Let me count the way my latest MacBook Pro is not suitable for professional use, but before I do that, you should know that I’ve been buying and recommending Macs since 2001. I’ve spent a fortune on them. I love them, but I only like
my latest MacBook Pro (a 2016 model with the Radeon Pro 460). I write this with a heavy heart and a malfunctioning keyboard. This is a story about unrequited hardware love.
The keyboard on my MBP has begun to fail, with the ‘b’ key sometimes giving me doubled characters and sometimes none.
The cursor keys are in that awful cluster configuration where the up and down arrow keys, the ones I use the most, have half the space they should have and consequently make it next to impossible to navigate using them. Not so much cluster as clusterfuck.
They also feel different to the other keys, less responsive, if that were possible.
This £2800 laptop has a distinctly unprofessional keyboard. It’s not a whole lot better than the membrane keyboard on the first computer I owned, the Atari 400 back in 1982. I wouldn’t be surprised if the travel was shorter than that on the rubber keyboard of the ZX Spectrum. I don’t mind the feel, but that’s not good enough for a £2800 laptop. I should adore
the keyboard. It doesn’t need much more travel, but it does need it. I don’t expect a Matias Tactile Pro, but I could do with a Magic Keyboard and I’ll take the extra thickness in return for a usable primary input method.
Finally, where’s my damned Esc key? I go for that so often, and miss. Putting it on the Touch Bar was a stupid idea.
Why? The only thing of any use is the TouchID sensor, but you don’t need a whole keyboard-level touch screen for that!
For a touch typist, if you’re going to have a touchable surface, it might as well be the screen. I don’t want to look at the keyboard, ever; I want to look at the screen. Looking down at that pointless strip that offers me no feedback when I interact with it and which has no delineated edges is an extra cognitive burden that I just don’t need and therefore, as a professional, never use, unless I’m forced to. You know that a design has failed when you’re forced into using it. The Touch Bar is Apple’s Clippy. An embarrassment.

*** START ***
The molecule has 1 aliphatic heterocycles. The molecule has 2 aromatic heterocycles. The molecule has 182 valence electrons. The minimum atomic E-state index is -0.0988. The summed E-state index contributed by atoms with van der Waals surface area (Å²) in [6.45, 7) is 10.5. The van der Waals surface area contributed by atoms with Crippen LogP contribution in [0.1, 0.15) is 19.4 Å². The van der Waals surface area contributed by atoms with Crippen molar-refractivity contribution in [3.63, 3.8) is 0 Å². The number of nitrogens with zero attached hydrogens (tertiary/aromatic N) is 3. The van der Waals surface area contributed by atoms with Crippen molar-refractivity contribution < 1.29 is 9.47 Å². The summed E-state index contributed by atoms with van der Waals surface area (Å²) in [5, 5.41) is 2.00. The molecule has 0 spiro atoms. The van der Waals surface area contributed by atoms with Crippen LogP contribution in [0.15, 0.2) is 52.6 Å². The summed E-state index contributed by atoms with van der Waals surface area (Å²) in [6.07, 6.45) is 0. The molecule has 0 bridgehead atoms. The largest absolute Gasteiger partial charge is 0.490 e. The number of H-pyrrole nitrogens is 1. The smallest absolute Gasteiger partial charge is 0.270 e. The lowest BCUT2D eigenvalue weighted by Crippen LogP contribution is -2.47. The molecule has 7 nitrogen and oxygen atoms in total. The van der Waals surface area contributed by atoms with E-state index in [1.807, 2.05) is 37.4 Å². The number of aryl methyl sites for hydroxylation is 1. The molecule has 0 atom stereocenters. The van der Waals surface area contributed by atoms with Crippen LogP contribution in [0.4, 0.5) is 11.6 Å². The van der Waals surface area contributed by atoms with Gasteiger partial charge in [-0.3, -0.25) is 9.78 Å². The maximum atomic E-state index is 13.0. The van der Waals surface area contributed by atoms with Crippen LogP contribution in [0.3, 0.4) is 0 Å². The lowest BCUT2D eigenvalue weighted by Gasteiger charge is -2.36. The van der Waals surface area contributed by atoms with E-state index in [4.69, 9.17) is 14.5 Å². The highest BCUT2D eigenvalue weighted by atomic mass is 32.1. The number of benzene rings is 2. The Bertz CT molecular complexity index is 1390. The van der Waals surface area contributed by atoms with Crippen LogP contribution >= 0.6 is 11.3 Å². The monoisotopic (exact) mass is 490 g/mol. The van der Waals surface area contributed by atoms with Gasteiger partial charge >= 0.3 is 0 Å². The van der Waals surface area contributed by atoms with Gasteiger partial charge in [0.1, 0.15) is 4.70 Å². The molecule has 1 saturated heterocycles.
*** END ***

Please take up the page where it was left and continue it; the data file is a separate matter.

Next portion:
It’s too big. I never use all of that space, and I keep accidentally triggering it with my wrists when I don’t want to. Why not give the keyboard some extra height so I can have some proper cursor keys and while you’re at it, make those keys tactile and replaceable? It’s not a Wacom for crying out loud.
I like USB Type C, I really do, but like many people with a MacBook Pro, I have a camera and like most decent cameras, it has an SD card slot, except that Apple saw fit to remove this slot. Professional photographers have used the MacBook Pro for as long as they’ve been made. Only now, they need an accursed dongle.
I’d understand and forgive this on a lesser machine, like one without the “Pro” moniker, but not having an SD card on this £2800 machine strikes me as totally stupid. Rather than use another expensive adapter, I just use the iMac, which makes that the professional machine, and this one just a designer’s wet dream.
I have a professional laptop, but I can’t tell it’s charging unless I open the lid, gain entry and look at the tiny power indicator in the menu bar. Which genius thought this would be a Pro touch? I know it makes a sound when you plug it in; fine, genius, but what if I didn’t hear the sound? How do I tell when it’s fully charged? You took off the MagSafe, which was a genuinely useful innovation and gave us USB C charging — fine, but add a little adapter that has a charge indicator, and yes, if you must, charge for it, though you really shouldn’t if you want to call this a “Pro”.
While we’re on the subject of lights, I miss the glowing Apple logo at the back of the machine. Bring that back please. Why are you cutting costs on a £2800 machine?
Also, why don’t we get a power extension cable like we used to? Don’t know about you, but I find it hard to find power sockets near me all the time and this is just another tight move.
You claim five hours. I can offer you some more realistic benchmarks. Not five. Sometimes not four. It’s a Pro machine, right? Don’t go backwards then. Give me 8 hours or give me death.
If Apple wants to make a MacBook Pro, they should quit with the design fundamentalism on a machine costing £2800 (£2800 is a ton
of money for an ordinary laptop, which apart from the display, this is) and quit with what seem like cost-cutting measures in the name of power efficiency. This machine is no doubt powerful. It never struggles with software, everything runs at a decent clip (when the power is plugged in) and it’s stable, but it’s not a Pro machine — just about any decent PC laptop at not much more than half the price of my MacBook Pro
will give me “Pro” functionality.
I say make it faster, make the battery bigger, make the laptop slightly thicker, make the keyboard decent (heck just make it like the Magic Keyboard), get rid of the Touch Bar, make the display a 16” 4K HDR OLED, bring back some kind of MagSafe, bring the lit Apple logo back, bring back the SD card slot, add three USB 3 slots, make the trackpad smaller, beef up the GPU so that it can handle VR and games, and make it £4000. I’ll buy it. In the meantime, drop the price on this experiment and stop calling it a Pro. It doesn’t feel any more Pro than the standard MacBook.